Game changer

The aging players, most of whom had little or no name recognition, thought that the licensing agency was worthless and they would see little, if any, of the settlement money. The lawyers, meanwhile, were to receive most of $8 million set aside to cover legal fees and the establishment of a trust for players. Stein and the original plaintiffs were livid. They told Hausfeld they wouldn't support the deal. "He couldn't convince us it was a fair deal, so he got other people," said Pastorini, who filed a malpractice suit against Hausfeld that was later dismissed. "He basically dropped us and abandoned us." Hausfeld insists that he consulted with Stein and the original plaintiffs. He says he believed that it was the best deal he could get and that it set up a vehicle for them to get paid. "It was clearly a difference of opinion as to what they considered successful and what we felt was successful and achievable," he says.

Hausfeld also went after the NFL players' union, another act that led to recriminations. In June 2012, he sent a letter to the AFL-CIO "on behalf of the undersigned," calling on the umbrella federation for U.S. unions to "expel the NFL Players Association ... for its moral failures." The "undersigned" included Bethea, but when the letter became public, the Hall of Famer said he was shocked; Hausfeld had never obtained his permission. "I don't know how he got my name to be part of that letter. I was never going along with this guy," says Bethea, who once served as the Oilers' player representative. He and Dryer, whom Bethea was told also supported the request to the AFL-CIO, wrote open letters challenging Hausfeld. Bethea asked for a retraction and an apology. Dryer wrote: "Knowing you as I do now, it is no surprise to me that you would misrepresent facts and the truth in order to manipulate a specific outcome."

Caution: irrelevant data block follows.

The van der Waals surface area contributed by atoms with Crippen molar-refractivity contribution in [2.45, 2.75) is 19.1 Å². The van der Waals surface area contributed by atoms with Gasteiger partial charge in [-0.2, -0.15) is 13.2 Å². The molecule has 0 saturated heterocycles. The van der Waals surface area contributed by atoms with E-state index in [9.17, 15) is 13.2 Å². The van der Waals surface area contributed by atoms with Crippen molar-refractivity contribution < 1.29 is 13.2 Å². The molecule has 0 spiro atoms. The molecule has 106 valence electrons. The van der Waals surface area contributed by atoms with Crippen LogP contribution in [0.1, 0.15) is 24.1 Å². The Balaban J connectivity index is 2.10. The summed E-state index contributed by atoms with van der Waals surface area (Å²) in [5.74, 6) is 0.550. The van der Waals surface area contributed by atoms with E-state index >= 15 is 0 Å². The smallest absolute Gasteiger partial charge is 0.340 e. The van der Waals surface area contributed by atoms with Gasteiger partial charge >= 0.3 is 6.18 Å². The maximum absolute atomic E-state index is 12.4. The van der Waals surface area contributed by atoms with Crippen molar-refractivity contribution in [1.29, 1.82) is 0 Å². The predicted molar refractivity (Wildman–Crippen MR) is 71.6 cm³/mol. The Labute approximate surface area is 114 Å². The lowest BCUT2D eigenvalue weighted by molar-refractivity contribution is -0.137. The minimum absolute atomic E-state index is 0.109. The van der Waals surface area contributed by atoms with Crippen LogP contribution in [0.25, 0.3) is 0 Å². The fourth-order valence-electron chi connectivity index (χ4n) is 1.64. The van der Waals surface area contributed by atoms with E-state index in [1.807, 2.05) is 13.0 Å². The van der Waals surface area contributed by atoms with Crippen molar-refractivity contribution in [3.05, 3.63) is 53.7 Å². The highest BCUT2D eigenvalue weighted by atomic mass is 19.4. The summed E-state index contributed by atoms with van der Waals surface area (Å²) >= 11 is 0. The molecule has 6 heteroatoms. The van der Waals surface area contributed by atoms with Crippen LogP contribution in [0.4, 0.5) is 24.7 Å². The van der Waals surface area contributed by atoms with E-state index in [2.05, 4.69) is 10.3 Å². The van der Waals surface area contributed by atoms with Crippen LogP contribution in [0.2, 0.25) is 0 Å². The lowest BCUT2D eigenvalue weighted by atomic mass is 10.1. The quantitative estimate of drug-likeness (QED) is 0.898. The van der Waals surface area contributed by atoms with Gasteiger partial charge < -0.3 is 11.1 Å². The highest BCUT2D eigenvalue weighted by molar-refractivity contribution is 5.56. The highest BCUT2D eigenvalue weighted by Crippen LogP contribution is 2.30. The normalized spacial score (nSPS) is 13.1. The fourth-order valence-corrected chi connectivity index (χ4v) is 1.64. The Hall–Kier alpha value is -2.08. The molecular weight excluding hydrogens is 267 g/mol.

Hausfeld says he was "sure" he had obtained the players' permission through DeLamielleure, whom he believed spoke for them. DeLamielleure said no such conversation occurred. "He's bulls---ting," DeLamielleure says. "I never told those guys to put Elvin's name on there. Never, that son of a bitch! Why would anybody ask me to put Elvin's name? This guy is unreal."

"I'm still waiting for my retraction," Bethea says. He says he became convinced that Hausfeld was trying to become the de facto representative of the retired players.

"Everything he was selling was snake oil," Bethea says. "He was going to cure everything."

In November 2012, the disagreements exploded at a status conference in Minneapolis before the magistrate judge overseeing the lawsuit. Hausfeld invited players he thought supported the settlement. That included DeLamielleure, who was still, tentatively, in Hausfeld's camp. Dryer, Bethea, Pastorini and the other original plaintiffs also showed up, with Stein and his colleague, Tom Ward. A pre-conference meeting, convened by Hausfeld for players who supported the deal, turned into a free-for-all. Ward burst in with Pastorini and lambasted Hausfeld, accusing him of holding "secret meetings." Players screamed at Ward. Mitchell, Hausfeld's paralegal, feared there might be a physical confrontation before order was restored.

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